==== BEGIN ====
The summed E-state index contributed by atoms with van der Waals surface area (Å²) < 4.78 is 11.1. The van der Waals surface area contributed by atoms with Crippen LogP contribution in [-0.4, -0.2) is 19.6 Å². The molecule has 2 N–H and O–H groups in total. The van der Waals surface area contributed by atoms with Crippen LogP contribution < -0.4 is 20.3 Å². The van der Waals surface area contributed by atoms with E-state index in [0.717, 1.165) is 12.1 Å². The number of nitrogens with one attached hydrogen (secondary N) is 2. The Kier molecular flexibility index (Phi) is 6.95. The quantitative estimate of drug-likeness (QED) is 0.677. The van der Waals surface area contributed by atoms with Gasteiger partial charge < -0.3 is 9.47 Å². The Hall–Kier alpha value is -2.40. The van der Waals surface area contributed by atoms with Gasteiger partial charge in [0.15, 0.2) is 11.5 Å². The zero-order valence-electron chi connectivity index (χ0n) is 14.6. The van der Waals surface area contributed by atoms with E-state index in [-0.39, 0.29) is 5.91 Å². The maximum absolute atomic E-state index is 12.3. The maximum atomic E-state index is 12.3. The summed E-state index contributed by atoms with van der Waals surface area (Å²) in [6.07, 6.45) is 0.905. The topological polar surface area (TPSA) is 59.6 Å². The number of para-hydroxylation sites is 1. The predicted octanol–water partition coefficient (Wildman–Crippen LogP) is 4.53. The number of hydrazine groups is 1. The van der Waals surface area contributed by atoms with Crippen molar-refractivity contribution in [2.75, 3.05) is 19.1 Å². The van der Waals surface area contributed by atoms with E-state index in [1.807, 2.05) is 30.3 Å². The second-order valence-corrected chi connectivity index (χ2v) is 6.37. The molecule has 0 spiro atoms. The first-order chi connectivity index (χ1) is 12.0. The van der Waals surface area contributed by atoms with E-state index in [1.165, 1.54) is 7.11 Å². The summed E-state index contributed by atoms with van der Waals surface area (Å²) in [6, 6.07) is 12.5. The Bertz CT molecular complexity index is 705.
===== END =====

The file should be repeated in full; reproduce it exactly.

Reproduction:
The summed E-state index contributed by atoms with van der Waals surface area (Å²) < 4.78 is 11.1. The van der Waals surface area contributed by atoms with Crippen LogP contribution in [-0.4, -0.2) is 19.6 Å². The molecule has 2 N–H and O–H groups in total. The van der Waals surface area contributed by atoms with Crippen LogP contribution < -0.4 is 20.3 Å². The van der Waals surface area contributed by atoms with E-state index in [0.717, 1.165) is 12.1 Å². The number of nitrogens with one attached hydrogen (secondary N) is 2. The Kier molecular flexibility index (Phi) is 6.95. The quantitative estimate of drug-likeness (QED) is 0.677. The van der Waals surface area contributed by atoms with Gasteiger partial charge < -0.3 is 9.47 Å². The Hall–Kier alpha value is -2.40. The van der Waals surface area contributed by atoms with Gasteiger partial charge in [0.15, 0.2) is 11.5 Å². The zero-order valence-electron chi connectivity index (χ0n) is 14.6. The van der Waals surface area contributed by atoms with E-state index in [-0.39, 0.29) is 5.91 Å². The maximum absolute atomic E-state index is 12.3. The maximum atomic E-state index is 12.3. The summed E-state index contributed by atoms with van der Waals surface area (Å²) in [6.07, 6.45) is 0.905. The topological polar surface area (TPSA) is 59.6 Å². The number of para-hydroxylation sites is 1. The predicted octanol–water partition coefficient (Wildman–Crippen LogP) is 4.53. The number of hydrazine groups is 1. The van der Waals surface area contributed by atoms with Crippen molar-refractivity contribution in [2.75, 3.05) is 19.1 Å². The van der Waals surface area contributed by atoms with E-state index in [1.807, 2.05) is 30.3 Å². The second-order valence-corrected chi connectivity index (χ2v) is 6.37. The molecule has 0 spiro atoms. The first-order chi connectivity index (χ1) is 12.0. The van der Waals surface area contributed by atoms with E-state index in [1.165, 1.54) is 7.11 Å². The summed E-state index contributed by atoms with van der Waals surface area (Å²) in [6, 6.07) is 12.5. The Bertz CT molecular complexity index is 705.